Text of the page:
--climate happenings are at the data bank--
Last week was spent with terrific hosts at Kobe University. One purpose of my visit was to do Philosophy with colleagues (the invitation, quite flattering, was to attend a workshop on my stuff). Another purpose was to sound out a partnership with South Florida. In two weeks, USF will open the School of Global Sustainability; courses for the MA degree will start next term. The MA track will train students for all the new Green Collar jobs, such as resource managers, sustainability officers, post carbon energy engineers, or sustainability design professionals. The pilot program is a policy track with a scientific bent. Graduates will work with scientists and engineers to shepherd their companies through the paradigm shift.
While the United States, and especially Florida (an anthropological limit in many ways), is in the initial throes of this paradigm shift, Japan, and especially Osaka Bay (where Kobe is located), is already close to the other side of the change. Japan has one of the best-designed mass transit systems in the world, with stunning bullet trains as well as efficient local shuttles; it has the largest wildland preserves and the most tree cover in proportion to landmass of any highly developed nation; and its per capita carbon footprint is a fraction of that in the United States. Thought-provoking about this tiny print is the evident health of passer-bys (as compared to the apple- and pear-shaped people so visible in America), as well as the beautiful livability of neighborhoods (in contrast to our surburban geography of nowhere). New to me, since my last visit years ago, were the windfarms with their giant rotors dotting hillsides along the coasts. Just being there impresses the traveler with the message that we can change, and that we'll be far better off as soon as we get going. From a Kantian point of view, if everyone embraced the Japanese lifestyle, we could continue to embrace it -- chances are we wouldn't even have climate change.
Kobe is close to Kyoto, the cultural heart, and to Osaka, the industrial hub of Japan. Like Yokohama, Kobe was once a freeport. Here gaijins could get in, work, make deals, and settle down. The city sits on a strip between mountains (like Rokkoyama, on whose slope Kobe University is built) and the sea. Japan is generally ahead in terms of civil evolution towards a postcarbon future, but Kobe sticks out in terms of environmental sensitivity. One reason was the Hanshin Earthquake almost precisely fifteen years ago, with its six and a half thousand deaths. The earthquake, currently remembered in two art exhibitions around town, is a sign post not only of natural forces but also of existential universals. The destructive effects meant the same for all who lived through them: terror, pain, and grief. Natural catastrophes highlight something western philosophers prefer to ignore, namely the universality of human experience. If you're hit, you'll suffer, and it really won't matter who or what you are. These are secular absolutes.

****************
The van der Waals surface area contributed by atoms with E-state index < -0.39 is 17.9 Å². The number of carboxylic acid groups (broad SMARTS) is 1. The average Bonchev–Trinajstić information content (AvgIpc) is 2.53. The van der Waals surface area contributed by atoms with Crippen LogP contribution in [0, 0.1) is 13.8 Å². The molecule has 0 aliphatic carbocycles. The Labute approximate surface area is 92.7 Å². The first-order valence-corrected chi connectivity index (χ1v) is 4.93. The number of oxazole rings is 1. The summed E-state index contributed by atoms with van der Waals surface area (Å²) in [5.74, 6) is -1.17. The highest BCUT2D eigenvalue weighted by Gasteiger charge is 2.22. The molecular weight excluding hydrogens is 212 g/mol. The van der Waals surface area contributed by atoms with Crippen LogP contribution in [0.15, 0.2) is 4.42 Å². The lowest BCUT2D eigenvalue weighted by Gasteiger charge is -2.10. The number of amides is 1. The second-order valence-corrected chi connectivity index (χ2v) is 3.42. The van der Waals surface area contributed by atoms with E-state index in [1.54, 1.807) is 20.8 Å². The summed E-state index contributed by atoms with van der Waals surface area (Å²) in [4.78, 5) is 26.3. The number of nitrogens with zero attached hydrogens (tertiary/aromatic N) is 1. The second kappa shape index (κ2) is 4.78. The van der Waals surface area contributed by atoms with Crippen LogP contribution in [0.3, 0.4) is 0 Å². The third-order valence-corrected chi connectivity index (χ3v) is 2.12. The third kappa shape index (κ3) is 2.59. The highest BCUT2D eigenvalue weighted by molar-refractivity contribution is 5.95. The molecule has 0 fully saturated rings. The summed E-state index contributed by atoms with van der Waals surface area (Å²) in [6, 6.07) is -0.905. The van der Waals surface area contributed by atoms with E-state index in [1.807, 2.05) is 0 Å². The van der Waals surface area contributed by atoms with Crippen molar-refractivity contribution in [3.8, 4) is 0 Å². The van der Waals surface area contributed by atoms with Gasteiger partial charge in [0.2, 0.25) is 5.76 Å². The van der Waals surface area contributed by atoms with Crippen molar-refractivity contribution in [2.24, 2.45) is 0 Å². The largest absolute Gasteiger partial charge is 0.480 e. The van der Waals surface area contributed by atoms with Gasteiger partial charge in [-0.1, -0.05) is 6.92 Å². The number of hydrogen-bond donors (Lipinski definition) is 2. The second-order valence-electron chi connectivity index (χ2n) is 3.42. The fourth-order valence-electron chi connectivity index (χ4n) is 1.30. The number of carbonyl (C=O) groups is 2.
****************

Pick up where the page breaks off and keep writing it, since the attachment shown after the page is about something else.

Another reason for Kobe's environmental sensitivity is its past as the national harbor that accepted asbestos shipments from overseas. That was the time, as my friend and colleague, the Leibniz-scholar Matsuda, explained to me, when asbestos was the "wonder silicate" of concrete manufacturing, loved for its resistance to heat, fire, and electricity as well for its tensile strength. So at Kobe the lionshare of the asbestos used in Japan's great industrialization effort was received, handled, distributed, repackaged, and further processed. Problem is that asbestos kills. It causes lung cancer and other malignant tumors in the respiratory system called mesothelioma. The problem of the problem, as it were, is that the incubation period, or duration of the causal link, is two to four decades (!) between exposure and illness. And that is creepy. Another creepiness is that there's no clear-cut threshold of exposure at which the causal link snaps shut. While asbestos has long been banned in Japan (although not in other Asian economies), there is a sizable community of asbestos victims in town. Cleaning up the concrete rubble after the Kobe earthquake led to additional exposure, especially among construction workers who had to work without masks in the initial rescue operations. Some of them are now showing the first symptoms.